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Overheating - Carers UK Forum

Overheating

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Hi

Hope everyone is coping okay in this current situation. I could do with some advice please. I'm sure most of you will have had the same problem. I live with my mum, she's 92, fully aware of what's going on around her, still active which is great. However, to her 'dark' means 'cold'. It's currently 25C, thundering and very humid. Mum has put the central heating on with the thermostat as high as it can go. I've asked her if she's cold, felt her forehead and she's clammy. As usual I've been told to leave her alone, she's turned the heating off and shut herself in the lounge. It's an on-going battle and I'm probably not handling the situation very well. I'm genuinely concerned about her health and worried about her overheating. She always takes a hot water bottle to bed with her whatever the weather, even though she has a winter duvet on her bed all year. Any advice would be very welcome please before I collapse from heatstroke.
Hi Olivia,
elderly people who are no longer active often feel the cold, but your Mum is still active, so it does sound as if its more do with a her habit of it being dark.

I could not bear the heating on during these hot days - so I feel for you; not to mention the waste of money.

Is there anyway you can override the thermostat? Some boilers have a summer and winter setting - so you can select heating and hot water or just hot water, does your boiler have this? Would she notice if you turned down the individual thermostats on individual radiators? Or could you let her turn it up and then turn it off a few minutes later? It sounds like reasoning isn't going to work - though you could try showing her thermometer?

Melly1
https://www.mobilityhelp.co.uk/why-do-o ... feel-cold/

Older people feel cold for many different reasons. I live in a building of older people ranging from 60 to 90+. Many complain of being cold. Some older people always feel cold. Don't want windows and doors open etc. It's a lot to do with them being sedentary/inactive. However, it could be a medical issue. Perhaps some blood test just to rule out a medical problem. Also, skin becomes much thinner as we age. And when an older person gets cold. It takes them a lot longer to heat up. Try and keep Mum's hands, feet and head warm.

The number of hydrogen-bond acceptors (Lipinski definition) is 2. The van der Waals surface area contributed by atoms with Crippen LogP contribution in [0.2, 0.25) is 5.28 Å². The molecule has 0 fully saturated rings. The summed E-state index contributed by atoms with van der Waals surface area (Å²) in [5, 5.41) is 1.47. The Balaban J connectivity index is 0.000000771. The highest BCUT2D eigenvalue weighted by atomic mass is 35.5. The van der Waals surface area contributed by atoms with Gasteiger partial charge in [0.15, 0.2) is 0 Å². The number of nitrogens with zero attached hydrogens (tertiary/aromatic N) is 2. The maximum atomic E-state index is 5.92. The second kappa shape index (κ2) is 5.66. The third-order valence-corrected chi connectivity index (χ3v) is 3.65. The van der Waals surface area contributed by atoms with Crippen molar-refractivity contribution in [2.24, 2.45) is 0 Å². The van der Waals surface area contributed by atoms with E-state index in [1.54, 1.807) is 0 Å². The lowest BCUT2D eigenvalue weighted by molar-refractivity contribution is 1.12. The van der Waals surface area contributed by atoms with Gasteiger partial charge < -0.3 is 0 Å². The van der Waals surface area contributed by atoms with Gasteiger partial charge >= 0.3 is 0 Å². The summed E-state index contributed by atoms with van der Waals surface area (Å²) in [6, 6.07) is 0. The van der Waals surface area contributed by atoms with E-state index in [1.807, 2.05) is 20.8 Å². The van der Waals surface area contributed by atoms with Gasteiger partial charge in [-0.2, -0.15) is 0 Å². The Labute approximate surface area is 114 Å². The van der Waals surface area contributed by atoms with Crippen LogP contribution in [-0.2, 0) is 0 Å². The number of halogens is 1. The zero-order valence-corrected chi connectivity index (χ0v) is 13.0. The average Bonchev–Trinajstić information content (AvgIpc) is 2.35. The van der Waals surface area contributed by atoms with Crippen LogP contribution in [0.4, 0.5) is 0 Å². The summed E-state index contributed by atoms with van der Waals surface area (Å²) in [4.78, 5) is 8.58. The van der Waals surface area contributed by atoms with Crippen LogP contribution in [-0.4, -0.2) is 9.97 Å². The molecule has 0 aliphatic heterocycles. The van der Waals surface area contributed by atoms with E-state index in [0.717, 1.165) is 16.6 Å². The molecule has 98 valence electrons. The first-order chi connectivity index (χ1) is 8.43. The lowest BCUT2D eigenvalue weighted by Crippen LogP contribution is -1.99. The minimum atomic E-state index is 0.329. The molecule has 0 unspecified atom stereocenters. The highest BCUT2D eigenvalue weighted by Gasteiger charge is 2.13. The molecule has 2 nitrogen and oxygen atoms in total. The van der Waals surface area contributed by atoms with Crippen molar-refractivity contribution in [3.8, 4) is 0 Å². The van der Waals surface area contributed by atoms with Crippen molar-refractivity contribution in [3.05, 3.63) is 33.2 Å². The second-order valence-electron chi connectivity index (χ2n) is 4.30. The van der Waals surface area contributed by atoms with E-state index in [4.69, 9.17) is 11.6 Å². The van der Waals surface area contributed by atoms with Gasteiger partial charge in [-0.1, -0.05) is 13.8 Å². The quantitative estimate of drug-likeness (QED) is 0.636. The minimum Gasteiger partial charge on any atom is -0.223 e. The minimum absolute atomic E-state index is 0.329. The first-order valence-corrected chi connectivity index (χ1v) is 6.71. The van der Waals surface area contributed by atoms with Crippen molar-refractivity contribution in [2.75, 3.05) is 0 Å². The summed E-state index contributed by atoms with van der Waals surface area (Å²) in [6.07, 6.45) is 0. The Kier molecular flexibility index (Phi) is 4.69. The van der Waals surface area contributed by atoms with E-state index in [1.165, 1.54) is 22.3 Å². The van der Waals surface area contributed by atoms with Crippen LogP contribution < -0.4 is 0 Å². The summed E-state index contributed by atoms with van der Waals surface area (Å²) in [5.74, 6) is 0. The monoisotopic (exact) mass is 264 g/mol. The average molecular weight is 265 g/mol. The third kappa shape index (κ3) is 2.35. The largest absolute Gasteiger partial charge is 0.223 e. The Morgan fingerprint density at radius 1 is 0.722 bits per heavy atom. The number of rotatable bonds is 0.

Olivia3591 wrote:
Sun Jun 14, 2020 9:57 pm
Hi

Hope everyone is coping okay in this current situation. I could do with some advice please. I'm sure most of you will have had the same problem. I live with my mum, she's 92, fully aware of what's going on around her, still active which is great. However, to her 'dark' means 'cold'. It's currently 25C, thundering and very humid. Mum has put the central heating on with the thermostat as high as it can go. I've asked her if she's cold, felt her forehead and she's clammy. As usual I've been told to leave her alone, she's turned the heating off and shut herself in the lounge. It's an on-going battle and I'm probably not handling the situation very well. I'm genuinely concerned about her health and worried about her overheating. She always takes a hot water bottle to bed with her whatever the weather, even though she has a winter duvet on her bed all year. Any advice would be very welcome please before I collapse from heatstroke.
Sounds like something very serious, i think you should take her to the doctors, and talk to the doctor about it. It might be just something temporary, well at least it was for some people that i know.